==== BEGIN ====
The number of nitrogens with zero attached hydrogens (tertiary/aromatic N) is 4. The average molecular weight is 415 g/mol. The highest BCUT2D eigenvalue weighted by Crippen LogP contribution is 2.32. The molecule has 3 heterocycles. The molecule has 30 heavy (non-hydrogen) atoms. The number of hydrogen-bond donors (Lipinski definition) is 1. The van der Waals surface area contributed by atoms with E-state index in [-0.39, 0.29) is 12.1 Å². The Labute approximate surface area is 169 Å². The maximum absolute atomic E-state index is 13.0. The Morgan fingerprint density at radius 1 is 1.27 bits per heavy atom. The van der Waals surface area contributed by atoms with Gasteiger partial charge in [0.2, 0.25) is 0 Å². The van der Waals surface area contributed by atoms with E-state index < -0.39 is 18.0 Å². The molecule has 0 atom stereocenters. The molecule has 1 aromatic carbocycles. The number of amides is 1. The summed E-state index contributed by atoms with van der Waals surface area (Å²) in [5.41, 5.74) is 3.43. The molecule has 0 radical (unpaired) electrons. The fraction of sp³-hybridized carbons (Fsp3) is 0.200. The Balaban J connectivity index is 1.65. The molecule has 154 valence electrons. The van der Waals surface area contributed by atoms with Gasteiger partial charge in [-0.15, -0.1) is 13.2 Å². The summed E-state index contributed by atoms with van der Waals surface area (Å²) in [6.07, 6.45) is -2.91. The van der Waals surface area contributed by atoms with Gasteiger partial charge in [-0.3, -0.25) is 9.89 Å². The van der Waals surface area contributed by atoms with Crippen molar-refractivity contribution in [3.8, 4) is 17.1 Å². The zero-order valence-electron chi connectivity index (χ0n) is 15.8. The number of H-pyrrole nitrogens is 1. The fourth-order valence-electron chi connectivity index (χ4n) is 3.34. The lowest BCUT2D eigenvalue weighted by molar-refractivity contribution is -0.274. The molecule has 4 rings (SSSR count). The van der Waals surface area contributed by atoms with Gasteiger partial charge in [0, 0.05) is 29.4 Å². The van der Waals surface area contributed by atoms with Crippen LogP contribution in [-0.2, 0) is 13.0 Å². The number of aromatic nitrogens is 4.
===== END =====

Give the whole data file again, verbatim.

The number of nitrogens with zero attached hydrogens (tertiary/aromatic N) is 4. The average molecular weight is 415 g/mol. The highest BCUT2D eigenvalue weighted by Crippen LogP contribution is 2.32. The molecule has 3 heterocycles. The molecule has 30 heavy (non-hydrogen) atoms. The number of hydrogen-bond donors (Lipinski definition) is 1. The van der Waals surface area contributed by atoms with E-state index in [-0.39, 0.29) is 12.1 Å². The Labute approximate surface area is 169 Å². The maximum absolute atomic E-state index is 13.0. The Morgan fingerprint density at radius 1 is 1.27 bits per heavy atom. The van der Waals surface area contributed by atoms with Gasteiger partial charge in [0.2, 0.25) is 0 Å². The van der Waals surface area contributed by atoms with E-state index < -0.39 is 18.0 Å². The molecule has 0 atom stereocenters. The molecule has 1 aromatic carbocycles. The number of amides is 1. The summed E-state index contributed by atoms with van der Waals surface area (Å²) in [5.41, 5.74) is 3.43. The molecule has 0 radical (unpaired) electrons. The fraction of sp³-hybridized carbons (Fsp3) is 0.200. The Balaban J connectivity index is 1.65. The molecule has 154 valence electrons. The van der Waals surface area contributed by atoms with Gasteiger partial charge in [-0.15, -0.1) is 13.2 Å². The summed E-state index contributed by atoms with van der Waals surface area (Å²) in [6.07, 6.45) is -2.91. The van der Waals surface area contributed by atoms with Gasteiger partial charge in [-0.3, -0.25) is 9.89 Å². The van der Waals surface area contributed by atoms with Crippen molar-refractivity contribution in [3.8, 4) is 17.1 Å². The zero-order valence-electron chi connectivity index (χ0n) is 15.8. The number of H-pyrrole nitrogens is 1. The fourth-order valence-electron chi connectivity index (χ4n) is 3.34. The lowest BCUT2D eigenvalue weighted by molar-refractivity contribution is -0.274. The molecule has 4 rings (SSSR count). The van der Waals surface area contributed by atoms with Gasteiger partial charge in [0, 0.05) is 29.4 Å². The van der Waals surface area contributed by atoms with Crippen LogP contribution in [-0.2, 0) is 13.0 Å². The number of aromatic nitrogens is 4.